By Paige Kube
Pictures and newspaper clippings of the aftermath of the disaster that struck Japan last year decorate Professor Noriko Narita’s office as reminders of how much work still needs to be done to help the country. Professor Narita’s passion has led her and fellow professor Andrew Oros to plan a spring break trip to Japan for Washington College students to help with the relief effort and to learn about the area.
Not long after the March 11, 2011 earthquake and tsunami hit the northeastern coast of Japan, students at WC actively raised money for the relief campaign.
“The students were wonderful. They donated out of their pockets to the relief efforts,” said Professor Narita. She visited Japan last summer, lending her hands to the relief efforts in her home country where her friends and family lived when the triple disaster hit.
Professor Narita was not the only one who had a personal connection with the disaster-stricken country.
Dr. Oros, who spent a short-term stay in Japan as a high school student, said, “It literally changed my life. If I can encourage a change in direction of one of my student’s lives in a similar way, I’d be very happy.”
Upon Narita’s return from Japan, Dr. Oros joined her in applying for a grant through the Japan Foundation, an institution related to the Japanese government, in order to make the spring break trip possible.
“They are seeking to promote interest in Japan especially among undergraduates. They contacted me for advice about how to develop the program, and I immediately thought I wanted to apply for funds for WC students,” said Dr. Oros.
After five months of extensive emails and a competitive grant application, WC was awarded a grant and the student application process began. Emails were sent out to all students in October, urging people to apply, and several interest meetings were held before applications were due. The chosen 18 students are required to take POL 346 (Japanese Politics and Foreign Policy) this semester in order to receive the grant and travel to Japan.
Many of the students chosen have a deep interest in Japanese culture or a profound affection for the country.
Senior Preston Hildebrand said, “I had the privilege of studying abroad in Asia at Lingnan University in Hong Kong for a semester my junior year. During that time I was able to travel around much of Asia. I had set a time to travel to Japan for March, but the triple disaster of the tsunami, earthquake, and Fukushima [nuclear plant accident] struck. My family and I decided to wait for another opportunity to visit Japan. I never knew that chance would come so soon; I had believed that I would have to wait years before I could get back to Asia.”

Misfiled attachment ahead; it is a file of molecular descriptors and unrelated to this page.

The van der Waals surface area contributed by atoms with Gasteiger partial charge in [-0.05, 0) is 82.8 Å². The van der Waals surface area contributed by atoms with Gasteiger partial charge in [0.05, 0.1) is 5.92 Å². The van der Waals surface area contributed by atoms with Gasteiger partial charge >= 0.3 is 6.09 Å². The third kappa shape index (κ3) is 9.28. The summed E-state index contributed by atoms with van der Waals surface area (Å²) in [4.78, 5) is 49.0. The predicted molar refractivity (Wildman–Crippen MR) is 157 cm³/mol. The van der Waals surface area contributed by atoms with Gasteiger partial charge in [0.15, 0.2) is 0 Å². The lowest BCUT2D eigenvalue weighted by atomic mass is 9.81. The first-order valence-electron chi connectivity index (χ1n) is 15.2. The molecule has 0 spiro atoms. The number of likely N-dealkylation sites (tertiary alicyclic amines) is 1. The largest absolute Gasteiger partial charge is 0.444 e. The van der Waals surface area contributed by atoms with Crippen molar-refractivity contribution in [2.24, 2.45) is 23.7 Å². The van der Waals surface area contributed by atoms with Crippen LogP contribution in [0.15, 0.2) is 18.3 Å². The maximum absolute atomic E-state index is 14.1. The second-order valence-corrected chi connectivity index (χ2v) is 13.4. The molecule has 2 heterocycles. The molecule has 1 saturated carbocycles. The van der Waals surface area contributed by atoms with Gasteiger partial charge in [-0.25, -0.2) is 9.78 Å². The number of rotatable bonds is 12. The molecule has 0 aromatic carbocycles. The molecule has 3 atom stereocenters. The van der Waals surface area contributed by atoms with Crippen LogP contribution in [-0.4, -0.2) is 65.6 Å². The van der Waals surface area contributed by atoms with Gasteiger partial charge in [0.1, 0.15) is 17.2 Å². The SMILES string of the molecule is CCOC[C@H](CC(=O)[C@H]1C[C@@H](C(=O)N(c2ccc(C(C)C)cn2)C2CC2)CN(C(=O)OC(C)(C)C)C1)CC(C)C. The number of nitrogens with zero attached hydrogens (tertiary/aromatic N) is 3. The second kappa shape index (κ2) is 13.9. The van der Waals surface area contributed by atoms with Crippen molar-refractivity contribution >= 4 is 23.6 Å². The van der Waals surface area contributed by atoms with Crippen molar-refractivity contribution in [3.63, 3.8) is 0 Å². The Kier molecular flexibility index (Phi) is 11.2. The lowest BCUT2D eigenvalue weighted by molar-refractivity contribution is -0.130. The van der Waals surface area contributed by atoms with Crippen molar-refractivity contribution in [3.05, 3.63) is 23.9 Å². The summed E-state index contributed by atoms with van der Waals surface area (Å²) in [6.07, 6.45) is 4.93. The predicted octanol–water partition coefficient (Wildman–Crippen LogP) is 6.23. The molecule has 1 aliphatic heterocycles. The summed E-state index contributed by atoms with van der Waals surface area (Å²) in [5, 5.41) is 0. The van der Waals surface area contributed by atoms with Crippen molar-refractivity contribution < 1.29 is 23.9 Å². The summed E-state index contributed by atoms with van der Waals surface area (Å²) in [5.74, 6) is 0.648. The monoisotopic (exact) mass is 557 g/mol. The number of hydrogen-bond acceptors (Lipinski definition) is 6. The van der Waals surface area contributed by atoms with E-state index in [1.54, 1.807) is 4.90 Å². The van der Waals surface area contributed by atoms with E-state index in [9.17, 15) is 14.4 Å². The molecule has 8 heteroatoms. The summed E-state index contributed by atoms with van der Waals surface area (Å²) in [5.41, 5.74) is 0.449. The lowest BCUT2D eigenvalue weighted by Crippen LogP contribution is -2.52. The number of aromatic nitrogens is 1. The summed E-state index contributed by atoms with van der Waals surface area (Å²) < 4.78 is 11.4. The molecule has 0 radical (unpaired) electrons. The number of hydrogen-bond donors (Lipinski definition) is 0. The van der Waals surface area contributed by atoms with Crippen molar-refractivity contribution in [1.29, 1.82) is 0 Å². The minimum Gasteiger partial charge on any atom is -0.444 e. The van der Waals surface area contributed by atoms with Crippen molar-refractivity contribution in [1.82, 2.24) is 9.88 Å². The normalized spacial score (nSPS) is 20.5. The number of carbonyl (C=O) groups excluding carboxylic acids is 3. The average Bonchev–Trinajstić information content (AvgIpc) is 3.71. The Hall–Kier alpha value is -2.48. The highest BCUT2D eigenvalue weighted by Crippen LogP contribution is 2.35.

Freshman Ceaira Jessamy shares a similar desire to visit.
“The Japanese culture has always fascinated me, moreso than American culture sadly, and having the opportunity to learn more about Japan firmly grabbed hold of my interest,” she said. “Taking Japanese Politics has encouraged me to take a better look at the world around me- both domestically and internationally- and being able to physically go to Japan is definitely a plus.”
“It was a competitive application with several worthy students not able to be selected due to a limit on how many students I could take,” Dr. Oros said.
The group will depart Saturday, March 10 from Chestertown and return to campus around 2 p.m. Saturday, March 17. Aside from volunteer activities to help with the continuing process of recovering from the disasters, the group will attend lectures regarding different relief efforts and visit the U.S. embassy. The group will be staying at Shinjuku Washington Hotel in Tokyo for five nights and for one night in a newly built community center in the tsunami-affected village.
The students and professors are eager to begin their efforts.
Sophomore Emily Hoyle said, “I can’t wait to see the affected areas in person and know that our joined efforts with local Japanese disaster relief organizations will really make a difference.”
Dr. Oros said, “I’m most excited about traveling to the tsunami-affected area and lending a personal hand in the recovery. We mustn’t forget that people struggle with disaster recovery for years, not just the few weeks it is in the news headlines, in Japan, on the Gulf Coast, in Haiti, or elsewhere.”
The bulk of the funds raised is anticipated to go toward a new library in Matsushima, where there are currently no books for school children. Donations from the Friends of the Miller Library and Chestertown residents have aided in raising $7,000 to be put towards Washington College Miyato Library.
Although it is hoped that the money will go directly towards this library, if the area has a different top priority, the funds will go towards that first. Nonetheless, boxes of donated books stacked in Professor Narita’s office will be brought on the plane with the travelers. They are hoping to have each book signed by a WC student. If interested in signing books, please contact Professor Narita or visit her office, Goldstein 109, to sign up.